His personal crusade on Canada’s middle classes seems to have definitely bore fruit. Promises of cutting taxes for the middle class and topping up the child benefit ($2500 more per year) and other welfare schemes for middle class individuals have possibly been instrumental to the Liberal Party achieving its mandate. I cannot speak for the mathematics behind the figures promised by the Liberal Party, but what I can say is that even if the summation is intact, nevertheless, it is certainly a bold and risky move to increase government spending in this particular economic climate the world finds itself in. We cannot hide the fact that this has been the longest recessionary period since the Great Depression of the 1930s. The Japanese have taken perhaps somewhat of a more extreme route with government spending, but their government is finding the economic tight rope slightly difficult to tread on, as their long-term fiscal consolidation plan remains unclear. I know that Justin Trudeau has highlighted and laid out time and time again his party’s plans of running deficits of about $10 billion over the next 3 years in which they look to kick start the economy in order to “generate jobs,” but this very Keynesian approach of increasing government spending with the aim of increasing consumption doesn’t always work out, especially when the income streams in order to fund this extra spending may not materialize as they promise. Also, it depends on what the Canadian public think of this proposed increase in government spending; will taxpayers be “fooled” about the economic reality or will they anticipate higher taxes being implemented in the future? Not many individuals will take into consideration the tax rates of 7 years from now, but interest rates are destined to increase at some stage in the next 5 years (during Trudeau’s first tenure) especially with increased government spending and a possible increase in the price of oil as that will create inflationary pressures. This will definitely have an impact on spending and consumption decisions facing Canadians, as the appeal of borrowing money lessens. This could result in a larger government deficit with a negligible effect on investment and consumption, not the best of recipes.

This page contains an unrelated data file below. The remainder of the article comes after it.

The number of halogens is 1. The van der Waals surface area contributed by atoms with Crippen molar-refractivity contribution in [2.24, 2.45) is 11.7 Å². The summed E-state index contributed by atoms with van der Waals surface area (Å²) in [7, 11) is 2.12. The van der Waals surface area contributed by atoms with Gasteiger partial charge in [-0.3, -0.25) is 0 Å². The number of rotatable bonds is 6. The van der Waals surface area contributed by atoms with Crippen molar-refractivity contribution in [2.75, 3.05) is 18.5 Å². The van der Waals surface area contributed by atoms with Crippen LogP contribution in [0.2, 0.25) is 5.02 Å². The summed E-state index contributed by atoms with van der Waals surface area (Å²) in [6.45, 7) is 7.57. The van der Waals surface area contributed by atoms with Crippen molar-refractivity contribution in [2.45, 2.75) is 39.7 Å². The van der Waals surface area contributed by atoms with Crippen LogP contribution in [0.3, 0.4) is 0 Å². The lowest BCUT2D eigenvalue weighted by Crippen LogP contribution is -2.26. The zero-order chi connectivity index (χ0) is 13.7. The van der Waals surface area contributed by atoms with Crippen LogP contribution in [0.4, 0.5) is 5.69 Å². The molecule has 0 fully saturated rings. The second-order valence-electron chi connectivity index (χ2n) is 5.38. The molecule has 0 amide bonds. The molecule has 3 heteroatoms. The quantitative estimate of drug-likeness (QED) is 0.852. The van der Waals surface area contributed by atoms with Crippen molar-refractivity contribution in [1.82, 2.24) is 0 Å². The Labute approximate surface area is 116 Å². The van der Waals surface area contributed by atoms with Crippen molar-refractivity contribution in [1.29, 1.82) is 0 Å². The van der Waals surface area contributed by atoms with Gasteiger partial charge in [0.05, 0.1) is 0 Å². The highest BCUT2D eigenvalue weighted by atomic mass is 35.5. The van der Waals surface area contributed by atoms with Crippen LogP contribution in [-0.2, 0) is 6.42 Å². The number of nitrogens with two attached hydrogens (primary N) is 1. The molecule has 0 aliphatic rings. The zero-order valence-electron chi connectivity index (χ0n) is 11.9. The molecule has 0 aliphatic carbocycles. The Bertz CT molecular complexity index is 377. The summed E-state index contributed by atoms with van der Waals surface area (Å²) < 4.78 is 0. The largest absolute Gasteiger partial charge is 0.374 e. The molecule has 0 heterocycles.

Oil will be a massive factor in deciding the health of the Canadian economy in years to come. Stephen Harper was fortunate enough to be leading one of the world’s top oil suppliers at a time where the oil price was favourable on the most part. Only recently have we seen the oil price plummet, which has resulted in near 0% inflation levels and delays to the hike in interest rates by the Federal Reserve in the US and the Bank of England in the UK. Harper was extremely friendly to the oil industry by not controlling carbon emissions or implementing caps, both of which Justin Trudeau has suggested will happen under his stewardship. This will make it even more challenging for the oil industry to be profitable and perhaps dethrone it as Canada’s most valuable source of income. Just as Britain was understood to have transformed its economy after the Winter of Discontent in 1979, Canada may face the prospect of doing likewise in the next few years, as extracting oil is dubiously profitable for at least the immediate future, irrespective of the high level of fiscal spending.

The high of level of fiscal spending proposed by the Liberal Party is somewhat of an unorthodox move, but that is perhaps what is required for Canada as the electorate have agreed with such an approach. Liberal ideas have been successful in the past, namely, examples like John Maynard Keynes and Milton Friedman are the pioneers of modern economic thought. Whether Justin Trudeau’s liberal policies will leave such a mark, be it economically, socially or politically, remains to be seen. What is a certainty is that the Liberal Party victory will have a huge influence in shaping the economic future of Canadian citizens in the short term and perhaps in the longer term. Also, the value of the Canadian dollar will increase as soon as the higher level of government spending is implemented at least in the short to medium term, but as the years go by, it will be most intriguing to find out if Canada is still searching for signals on what to do next, or if it has a definite plan right up to the balancing of the budget at some point in the future.

Written By: Jonathan Jurado